Example: Kate's goat, Eileen, has a suspicious skin disease. Lillie is in need of a science fair project and in my original manuscript, she sees Eileen and decides right away that finding a cure could be her project. In the new version, this realization develops over two chapters. Kate'
    s act of kindness towards Lillie serves as Lillie's motivation:
      Miss Anna Katherine put herself out for me. The least I cando is help figure out how to treat her goat. Then a thought crashes into my brain. Maybe I’ll useEileen for my science experiment!  It’s not exactly what I thought I’d do, but since it's about disease and infection,I bet Mr. Levi will approve it.
      (Note: This also strengthens the girls' connection to one another. Which is exactly what Rebecca Petruck advised me to do.)

      More Suggestions

  • Cut to the chase in each chapter. Have I said the same thing more than once in a scene? Am I explaining more than showing?
  • Cut out backstory which removes reader from the story. Move forward.
  • Put character or setting descriptions when the character first meets or enters the setting. 
Word Garden at the Barn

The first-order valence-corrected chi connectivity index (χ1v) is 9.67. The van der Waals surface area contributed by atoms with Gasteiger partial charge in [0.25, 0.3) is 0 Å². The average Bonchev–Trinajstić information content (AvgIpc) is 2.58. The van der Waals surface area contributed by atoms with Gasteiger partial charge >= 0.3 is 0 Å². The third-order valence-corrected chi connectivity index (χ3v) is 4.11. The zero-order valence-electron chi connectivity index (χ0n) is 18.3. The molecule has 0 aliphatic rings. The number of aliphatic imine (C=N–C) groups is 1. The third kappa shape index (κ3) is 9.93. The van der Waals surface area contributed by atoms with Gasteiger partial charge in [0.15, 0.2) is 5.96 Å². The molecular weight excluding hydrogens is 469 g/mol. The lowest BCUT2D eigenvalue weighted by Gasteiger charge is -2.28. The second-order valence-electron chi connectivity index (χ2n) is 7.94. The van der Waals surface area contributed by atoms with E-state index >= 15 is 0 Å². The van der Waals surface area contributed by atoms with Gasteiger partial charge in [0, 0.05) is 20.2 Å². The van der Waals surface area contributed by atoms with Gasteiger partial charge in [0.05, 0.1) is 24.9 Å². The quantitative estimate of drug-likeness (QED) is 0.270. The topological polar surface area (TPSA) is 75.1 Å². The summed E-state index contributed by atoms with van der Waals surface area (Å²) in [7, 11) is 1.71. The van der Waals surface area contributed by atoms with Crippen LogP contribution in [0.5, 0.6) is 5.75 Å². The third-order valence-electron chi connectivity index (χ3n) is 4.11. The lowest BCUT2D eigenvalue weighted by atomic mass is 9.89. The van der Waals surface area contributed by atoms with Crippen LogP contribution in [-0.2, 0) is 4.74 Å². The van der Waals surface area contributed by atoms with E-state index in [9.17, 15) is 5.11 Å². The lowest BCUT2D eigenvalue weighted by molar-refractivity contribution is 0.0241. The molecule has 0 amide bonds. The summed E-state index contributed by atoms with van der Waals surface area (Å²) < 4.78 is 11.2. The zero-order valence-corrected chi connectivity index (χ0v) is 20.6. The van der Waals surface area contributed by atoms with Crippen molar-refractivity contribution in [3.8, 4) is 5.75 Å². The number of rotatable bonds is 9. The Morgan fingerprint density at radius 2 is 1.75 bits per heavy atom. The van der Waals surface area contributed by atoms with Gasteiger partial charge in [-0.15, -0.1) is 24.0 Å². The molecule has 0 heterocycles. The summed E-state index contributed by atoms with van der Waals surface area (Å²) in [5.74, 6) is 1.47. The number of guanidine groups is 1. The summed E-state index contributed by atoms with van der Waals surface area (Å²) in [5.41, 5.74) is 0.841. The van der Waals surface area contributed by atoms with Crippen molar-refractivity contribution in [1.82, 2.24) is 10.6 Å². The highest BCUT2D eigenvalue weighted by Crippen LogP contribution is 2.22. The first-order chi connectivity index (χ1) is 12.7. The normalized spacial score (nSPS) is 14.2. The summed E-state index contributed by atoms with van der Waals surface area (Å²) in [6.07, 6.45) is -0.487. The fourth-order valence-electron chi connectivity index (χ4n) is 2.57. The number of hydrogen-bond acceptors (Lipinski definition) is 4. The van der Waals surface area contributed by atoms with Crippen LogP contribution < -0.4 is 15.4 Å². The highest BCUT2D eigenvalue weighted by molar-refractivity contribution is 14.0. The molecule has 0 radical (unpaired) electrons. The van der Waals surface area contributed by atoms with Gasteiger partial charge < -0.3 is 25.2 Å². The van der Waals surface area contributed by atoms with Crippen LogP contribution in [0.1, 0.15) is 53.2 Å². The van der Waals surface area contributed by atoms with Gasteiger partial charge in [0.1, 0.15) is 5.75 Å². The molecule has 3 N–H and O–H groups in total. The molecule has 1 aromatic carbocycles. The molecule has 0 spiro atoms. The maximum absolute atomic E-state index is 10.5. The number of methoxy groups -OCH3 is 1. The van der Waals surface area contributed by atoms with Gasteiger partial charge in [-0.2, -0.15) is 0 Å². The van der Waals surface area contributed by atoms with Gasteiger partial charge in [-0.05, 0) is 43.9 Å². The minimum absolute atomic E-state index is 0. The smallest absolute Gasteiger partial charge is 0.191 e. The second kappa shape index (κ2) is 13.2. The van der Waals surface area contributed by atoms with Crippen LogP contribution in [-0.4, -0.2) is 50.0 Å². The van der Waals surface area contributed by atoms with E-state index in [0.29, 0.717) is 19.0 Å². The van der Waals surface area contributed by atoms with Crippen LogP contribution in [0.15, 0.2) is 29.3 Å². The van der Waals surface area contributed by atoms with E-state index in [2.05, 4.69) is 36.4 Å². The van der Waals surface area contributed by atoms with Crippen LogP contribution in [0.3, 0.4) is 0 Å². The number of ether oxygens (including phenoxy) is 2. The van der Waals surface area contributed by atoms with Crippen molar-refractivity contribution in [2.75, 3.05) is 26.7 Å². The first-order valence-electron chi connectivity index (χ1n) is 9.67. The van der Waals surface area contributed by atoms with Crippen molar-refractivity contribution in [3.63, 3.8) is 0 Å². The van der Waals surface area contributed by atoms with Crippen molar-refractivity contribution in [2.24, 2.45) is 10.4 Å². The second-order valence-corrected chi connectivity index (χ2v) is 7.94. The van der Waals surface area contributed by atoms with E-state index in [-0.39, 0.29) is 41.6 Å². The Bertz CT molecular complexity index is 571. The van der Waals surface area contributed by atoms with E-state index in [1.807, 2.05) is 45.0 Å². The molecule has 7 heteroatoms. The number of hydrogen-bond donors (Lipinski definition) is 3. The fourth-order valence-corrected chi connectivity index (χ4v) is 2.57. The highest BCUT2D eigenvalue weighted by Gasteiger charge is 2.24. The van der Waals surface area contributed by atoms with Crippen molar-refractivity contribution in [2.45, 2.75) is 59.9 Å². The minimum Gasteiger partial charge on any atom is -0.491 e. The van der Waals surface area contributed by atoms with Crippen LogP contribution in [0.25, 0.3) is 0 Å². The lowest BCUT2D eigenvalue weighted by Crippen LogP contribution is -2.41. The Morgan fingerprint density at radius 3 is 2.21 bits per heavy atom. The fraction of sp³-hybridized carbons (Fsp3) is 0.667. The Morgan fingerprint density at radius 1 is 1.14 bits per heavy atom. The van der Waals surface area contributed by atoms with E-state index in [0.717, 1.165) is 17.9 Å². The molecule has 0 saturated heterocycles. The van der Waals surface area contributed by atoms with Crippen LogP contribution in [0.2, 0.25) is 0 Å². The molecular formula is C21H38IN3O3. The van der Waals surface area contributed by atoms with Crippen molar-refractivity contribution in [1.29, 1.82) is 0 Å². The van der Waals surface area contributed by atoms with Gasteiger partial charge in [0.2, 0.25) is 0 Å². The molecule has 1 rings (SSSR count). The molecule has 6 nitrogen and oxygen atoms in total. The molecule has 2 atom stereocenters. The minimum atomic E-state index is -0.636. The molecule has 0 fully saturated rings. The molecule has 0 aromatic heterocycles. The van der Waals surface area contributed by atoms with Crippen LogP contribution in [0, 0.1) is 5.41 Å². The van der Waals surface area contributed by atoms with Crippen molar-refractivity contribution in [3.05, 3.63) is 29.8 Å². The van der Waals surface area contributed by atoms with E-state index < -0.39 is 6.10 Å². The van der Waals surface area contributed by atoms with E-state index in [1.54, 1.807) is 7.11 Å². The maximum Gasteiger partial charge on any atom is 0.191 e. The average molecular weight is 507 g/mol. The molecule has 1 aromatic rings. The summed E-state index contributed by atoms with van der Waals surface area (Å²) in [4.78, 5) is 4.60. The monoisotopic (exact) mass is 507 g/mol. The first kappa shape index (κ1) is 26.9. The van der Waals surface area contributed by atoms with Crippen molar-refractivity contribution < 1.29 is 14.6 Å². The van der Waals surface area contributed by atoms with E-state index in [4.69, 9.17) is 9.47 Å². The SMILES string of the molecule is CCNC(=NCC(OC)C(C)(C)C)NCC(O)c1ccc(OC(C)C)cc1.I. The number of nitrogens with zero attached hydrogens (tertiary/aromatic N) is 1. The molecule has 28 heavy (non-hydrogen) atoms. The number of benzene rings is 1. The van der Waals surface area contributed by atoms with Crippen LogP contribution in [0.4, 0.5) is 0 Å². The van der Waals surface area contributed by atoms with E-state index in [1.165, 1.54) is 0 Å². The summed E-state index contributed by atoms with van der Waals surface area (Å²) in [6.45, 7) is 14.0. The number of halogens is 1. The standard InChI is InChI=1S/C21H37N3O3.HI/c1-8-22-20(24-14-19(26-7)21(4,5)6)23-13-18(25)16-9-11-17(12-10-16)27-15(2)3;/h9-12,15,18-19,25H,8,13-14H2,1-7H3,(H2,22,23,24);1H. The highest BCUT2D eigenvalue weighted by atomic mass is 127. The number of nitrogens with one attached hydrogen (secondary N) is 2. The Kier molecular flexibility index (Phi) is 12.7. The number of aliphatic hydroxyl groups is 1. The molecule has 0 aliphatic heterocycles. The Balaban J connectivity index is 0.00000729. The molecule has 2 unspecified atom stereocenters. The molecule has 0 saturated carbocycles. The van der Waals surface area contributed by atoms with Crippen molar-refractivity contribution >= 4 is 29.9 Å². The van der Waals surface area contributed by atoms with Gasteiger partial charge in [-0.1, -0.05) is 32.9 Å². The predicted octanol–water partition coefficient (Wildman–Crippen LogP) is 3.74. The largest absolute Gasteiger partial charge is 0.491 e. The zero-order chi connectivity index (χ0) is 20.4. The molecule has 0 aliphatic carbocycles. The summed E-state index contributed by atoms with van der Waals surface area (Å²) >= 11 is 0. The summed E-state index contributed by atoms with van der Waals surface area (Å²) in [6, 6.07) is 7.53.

Highlights Foundation 

Kathy's Keynote

    Kathy also delivered a keynote on "Making Your Writing Feel Authentic." Here are some of her points:
  • Post a one-sentence description of your work on top of your computer to keep you focused
  • Keep a talisman or picture--something which reminds you of your work--close at hand. (Pictures on Pinterest work. Here is my Half-Truths board, one on fashion in the 50's, one just of images of people, and one related to African Americans.
  • You are not just writing about a person or a place. Experience that particular character in that particular place. Her novel, THE BADGER KNIGHT takes place in medieval England. Kathy visited castles, felt the trees, and imagined what her character might have seen, smelled or heard there. She even stepped in sheep poop and touched the standing stone
  • Walk, talk, act, dress, and eat the same food your character eats. These details are shorthand about your character
  • Use dialect with a light touch. Don't be distracting.
  • Your climax should be unexpected, but not unbelievable. Set up well so that it is not trite and predictable. Knowing your character and portraying him or authentically will enable you to set this stage.
  • And finally, a quote from Patti Gauch: “You know your ending is right when you’re crying at your keyboard.” 




One happy writer + one generous mentor=
a fantastic Summer Camp experience
Fox Hill Farm
Photo by Theresa Milstein

Stay tuned. In Part III of this series I'll share Jan Cheripko's insights into secondary characters and transitional scenes.

25 comments:

Jillian Sullivan said...

Thanks Carol for an informative roundup.

Joyce Moyer Hostetter said...

Love reading the Patti Gauch tip. I first met Kathy at on of Patty's workshops at Highlights!

So proud of Kathy for stepping in sheep poop! I will say that the setting was absolutely vivid and almost touchable for me as I read Badger Knight!

And I am thrilled for you that Kathy was your mentor.

Carol Baldwin said...